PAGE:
Artists at Maxs Kansas City, 19651974
On ViewLoretta Howard Gallery
Hetero-Holics and Some Women Too
September 15 – October 30, 2010
On ViewSteven Kasher Gallery
Max’s Kansas City
September 15 – October 9, 2010
I wasn’t there, but sometimes I feel like I was.
Andy Warhol was there, drinking and smoking with Morrissey and Janis Joplin, their table piled with a giant salad bowl and empty beer bottles all over the place. The Dolls and Television were there. Patti Smith was definitely there. A lot. And she was mean and tough back then. Or so they said. But not nearly as mean as Lou Reed, who was there, at a table, maybe by himself, meaner than all the drunks combined, even stone-cold sober. And of course, the Underground was there.
Some said it was a mean place generally, particularly for women. But I guess that didn’t bother Dorothea Rockburne, because she was there, maybe with Robert Rauschenburg, or Richard Serra, or Robert Smithson, or Brice Marden, who met Helen there—congratulations guys! I would like to see Serra in a conversation with Warhol. And, wait, did de Kooning actually give Rauschenberg that erasable drawing at Max’s?
I think Peter Young was there. Jonas Mekas was certainly there. I’ll bet he got along with Serra. But he would have been the exception, because everyone else fought like fighting was breathing and there was no tomorrow. Michael Heizer liked that, or so I hear. And did anyone ever out-fight Al Held (who was also there, eating hamburgers with his daughter, Mara, who doesn’t remember anything except the hamburgers)? Probably. Maybe John Chamberlain. I don’t know if I would have liked the fighting-about-art part. In fact, I’m not even sure I can imagine it. No one talks anymore, at least not to those with whom they disagree. John Yau was there a couple of times and he liked it but said it was a little clubby. It probably was, which was why it was mean, but the truth is I probably would have liked it if I was in the club. Does that make me a Hetero-Holic?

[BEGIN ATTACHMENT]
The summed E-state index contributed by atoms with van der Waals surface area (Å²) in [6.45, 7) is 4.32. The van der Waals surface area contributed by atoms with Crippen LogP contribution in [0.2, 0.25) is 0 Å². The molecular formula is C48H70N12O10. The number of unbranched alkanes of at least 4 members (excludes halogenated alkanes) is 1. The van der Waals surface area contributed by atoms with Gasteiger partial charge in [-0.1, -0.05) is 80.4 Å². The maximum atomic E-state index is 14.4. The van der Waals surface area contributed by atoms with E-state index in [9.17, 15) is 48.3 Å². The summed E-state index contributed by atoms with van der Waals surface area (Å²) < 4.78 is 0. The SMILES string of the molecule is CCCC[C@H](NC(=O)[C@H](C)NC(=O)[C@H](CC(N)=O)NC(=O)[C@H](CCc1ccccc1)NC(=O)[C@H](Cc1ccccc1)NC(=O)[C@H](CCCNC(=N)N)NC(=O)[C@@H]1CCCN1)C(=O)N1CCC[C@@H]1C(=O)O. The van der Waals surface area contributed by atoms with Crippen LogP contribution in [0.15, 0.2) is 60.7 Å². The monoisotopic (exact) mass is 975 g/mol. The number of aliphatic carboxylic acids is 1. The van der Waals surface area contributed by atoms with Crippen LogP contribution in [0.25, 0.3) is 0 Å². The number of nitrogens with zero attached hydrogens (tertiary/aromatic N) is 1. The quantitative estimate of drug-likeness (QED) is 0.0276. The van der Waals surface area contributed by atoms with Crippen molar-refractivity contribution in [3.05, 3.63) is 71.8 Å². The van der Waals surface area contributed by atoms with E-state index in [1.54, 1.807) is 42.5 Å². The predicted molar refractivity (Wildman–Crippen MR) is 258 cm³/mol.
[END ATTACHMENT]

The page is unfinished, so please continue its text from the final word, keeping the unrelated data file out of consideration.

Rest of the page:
Johnny Rotten was around, and Sid Vicious: the Pistols. As were the Ramones. Dee Dee and Vera Ramone, Richard Robinson and Lenny Kaye. Bruce Springsteen was there—somehow that doesn’t make sense—and I wonder if he met Iggy Pop. David Bowie definitely did. Joan Jett was there and so was Richard Hell, probably on his way out, and Jim Caroll—it’s like the place was invented for him—or maybe the other way around. Linda Francis remembers getting high with Debbie Harry and friends.
Alice Cooper was there?
And, Jesus! Vito, what are you doing to your arm? And, hey Benglis, what’s that in your armpit? Most of California seems to have been there. And we know Detroit was there and thank you, Brigid Berlin, for being there. Wow, Frosty, I had no idea!—and I thought that unicycle was cool!
Larry Zox, your paintings never looked so good.
Any show of photography in an art gallery is going to be a pale, pathetic refraction of the incredible energy a place like Max’s Kansas City surely had. And this article, this list, this tiny fraction of a fraction of a narrative is nothing. Just imagine who else might have been there—those known to us, and those other dark strangers to history, stragglers wandering in off the street in the evening and thrown back out onto it late at night. All those who died of excess and of love of excess and the feeling of deep connection that they only felt surrounded by others who also loved excess and loved them through it.
Thank you artists. Thank you rockers! Thank you Loretta Howard! Thank you Steven Kasher. But mostly, thank you Mickey Ruskin.